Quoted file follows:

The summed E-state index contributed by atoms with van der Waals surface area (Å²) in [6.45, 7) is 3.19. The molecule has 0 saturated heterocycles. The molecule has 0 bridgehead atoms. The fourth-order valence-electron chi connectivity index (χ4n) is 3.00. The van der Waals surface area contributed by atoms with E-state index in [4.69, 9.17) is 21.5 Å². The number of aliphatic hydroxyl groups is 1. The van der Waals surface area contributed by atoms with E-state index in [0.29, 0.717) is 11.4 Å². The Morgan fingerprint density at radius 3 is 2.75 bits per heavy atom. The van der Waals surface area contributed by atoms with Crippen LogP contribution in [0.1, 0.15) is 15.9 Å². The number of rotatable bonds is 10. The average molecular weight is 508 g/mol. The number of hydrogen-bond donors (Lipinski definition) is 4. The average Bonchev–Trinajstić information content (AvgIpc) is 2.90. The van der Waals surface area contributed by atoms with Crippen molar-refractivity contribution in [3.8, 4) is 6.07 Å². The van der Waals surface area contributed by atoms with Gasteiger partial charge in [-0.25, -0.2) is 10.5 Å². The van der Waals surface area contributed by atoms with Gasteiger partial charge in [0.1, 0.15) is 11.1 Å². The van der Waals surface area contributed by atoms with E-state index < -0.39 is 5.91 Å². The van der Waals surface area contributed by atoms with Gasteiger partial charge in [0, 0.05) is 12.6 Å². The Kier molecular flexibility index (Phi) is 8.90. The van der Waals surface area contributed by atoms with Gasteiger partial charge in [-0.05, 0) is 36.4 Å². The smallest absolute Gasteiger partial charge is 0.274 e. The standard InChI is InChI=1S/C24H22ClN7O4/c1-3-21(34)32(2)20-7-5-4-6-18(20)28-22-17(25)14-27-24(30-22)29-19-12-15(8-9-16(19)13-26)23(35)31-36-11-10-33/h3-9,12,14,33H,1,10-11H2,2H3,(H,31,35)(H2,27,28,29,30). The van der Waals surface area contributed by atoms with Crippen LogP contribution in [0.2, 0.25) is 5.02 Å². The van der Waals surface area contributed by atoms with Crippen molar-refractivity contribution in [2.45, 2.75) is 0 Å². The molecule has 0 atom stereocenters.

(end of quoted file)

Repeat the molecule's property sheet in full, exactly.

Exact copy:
The summed E-state index contributed by atoms with van der Waals surface area (Å²) in [6.45, 7) is 3.19. The molecule has 0 saturated heterocycles. The molecule has 0 bridgehead atoms. The fourth-order valence-electron chi connectivity index (χ4n) is 3.00. The van der Waals surface area contributed by atoms with E-state index in [4.69, 9.17) is 21.5 Å². The number of aliphatic hydroxyl groups is 1. The van der Waals surface area contributed by atoms with E-state index in [0.29, 0.717) is 11.4 Å². The Morgan fingerprint density at radius 3 is 2.75 bits per heavy atom. The van der Waals surface area contributed by atoms with Crippen LogP contribution in [0.1, 0.15) is 15.9 Å². The number of rotatable bonds is 10. The average molecular weight is 508 g/mol. The number of hydrogen-bond donors (Lipinski definition) is 4. The average Bonchev–Trinajstić information content (AvgIpc) is 2.90. The van der Waals surface area contributed by atoms with Crippen molar-refractivity contribution in [3.8, 4) is 6.07 Å². The van der Waals surface area contributed by atoms with Gasteiger partial charge in [-0.25, -0.2) is 10.5 Å². The van der Waals surface area contributed by atoms with Gasteiger partial charge in [0.1, 0.15) is 11.1 Å². The van der Waals surface area contributed by atoms with E-state index < -0.39 is 5.91 Å². The van der Waals surface area contributed by atoms with Gasteiger partial charge in [0, 0.05) is 12.6 Å². The Kier molecular flexibility index (Phi) is 8.90. The van der Waals surface area contributed by atoms with Gasteiger partial charge in [-0.05, 0) is 36.4 Å². The smallest absolute Gasteiger partial charge is 0.274 e. The standard InChI is InChI=1S/C24H22ClN7O4/c1-3-21(34)32(2)20-7-5-4-6-18(20)28-22-17(25)14-27-24(30-22)29-19-12-15(8-9-16(19)13-26)23(35)31-36-11-10-33/h3-9,12,14,33H,1,10-11H2,2H3,(H,31,35)(H2,27,28,29,30). The van der Waals surface area contributed by atoms with Crippen LogP contribution in [0.2, 0.25) is 5.02 Å². The van der Waals surface area contributed by atoms with Crippen molar-refractivity contribution in [2.45, 2.75) is 0 Å². The molecule has 0 atom stereocenters.